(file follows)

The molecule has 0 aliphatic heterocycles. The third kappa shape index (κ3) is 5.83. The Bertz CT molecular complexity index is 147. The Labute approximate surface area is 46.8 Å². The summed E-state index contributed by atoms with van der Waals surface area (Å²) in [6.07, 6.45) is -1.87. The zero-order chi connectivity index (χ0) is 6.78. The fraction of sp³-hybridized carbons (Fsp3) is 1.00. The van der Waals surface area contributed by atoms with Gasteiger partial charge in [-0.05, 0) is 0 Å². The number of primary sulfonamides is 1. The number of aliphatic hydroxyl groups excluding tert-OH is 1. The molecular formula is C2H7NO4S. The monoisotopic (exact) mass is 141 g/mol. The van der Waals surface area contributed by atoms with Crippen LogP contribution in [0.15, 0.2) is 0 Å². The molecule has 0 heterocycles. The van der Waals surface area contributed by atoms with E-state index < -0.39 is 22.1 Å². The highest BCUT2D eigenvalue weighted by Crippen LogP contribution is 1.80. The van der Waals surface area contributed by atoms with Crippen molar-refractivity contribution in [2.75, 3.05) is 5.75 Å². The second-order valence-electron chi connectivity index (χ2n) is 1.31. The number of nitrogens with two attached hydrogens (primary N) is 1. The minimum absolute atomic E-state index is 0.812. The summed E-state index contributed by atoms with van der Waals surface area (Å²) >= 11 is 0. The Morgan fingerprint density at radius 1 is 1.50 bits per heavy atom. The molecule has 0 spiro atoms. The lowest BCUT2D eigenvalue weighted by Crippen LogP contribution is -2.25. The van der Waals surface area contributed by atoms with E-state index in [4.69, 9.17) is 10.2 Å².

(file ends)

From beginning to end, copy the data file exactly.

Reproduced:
The molecule has 0 aliphatic heterocycles. The third kappa shape index (κ3) is 5.83. The Bertz CT molecular complexity index is 147. The Labute approximate surface area is 46.8 Å². The summed E-state index contributed by atoms with van der Waals surface area (Å²) in [6.07, 6.45) is -1.87. The zero-order chi connectivity index (χ0) is 6.78. The fraction of sp³-hybridized carbons (Fsp3) is 1.00. The van der Waals surface area contributed by atoms with Gasteiger partial charge in [-0.05, 0) is 0 Å². The number of primary sulfonamides is 1. The number of aliphatic hydroxyl groups excluding tert-OH is 1. The molecular formula is C2H7NO4S. The monoisotopic (exact) mass is 141 g/mol. The van der Waals surface area contributed by atoms with Crippen LogP contribution in [0.15, 0.2) is 0 Å². The molecule has 0 heterocycles. The van der Waals surface area contributed by atoms with E-state index < -0.39 is 22.1 Å². The highest BCUT2D eigenvalue weighted by Crippen LogP contribution is 1.80. The van der Waals surface area contributed by atoms with Crippen molar-refractivity contribution in [2.75, 3.05) is 5.75 Å². The second-order valence-electron chi connectivity index (χ2n) is 1.31. The number of nitrogens with two attached hydrogens (primary N) is 1. The minimum absolute atomic E-state index is 0.812. The summed E-state index contributed by atoms with van der Waals surface area (Å²) >= 11 is 0. The Morgan fingerprint density at radius 1 is 1.50 bits per heavy atom. The molecule has 0 spiro atoms. The lowest BCUT2D eigenvalue weighted by Crippen LogP contribution is -2.25. The van der Waals surface area contributed by atoms with E-state index in [4.69, 9.17) is 10.2 Å².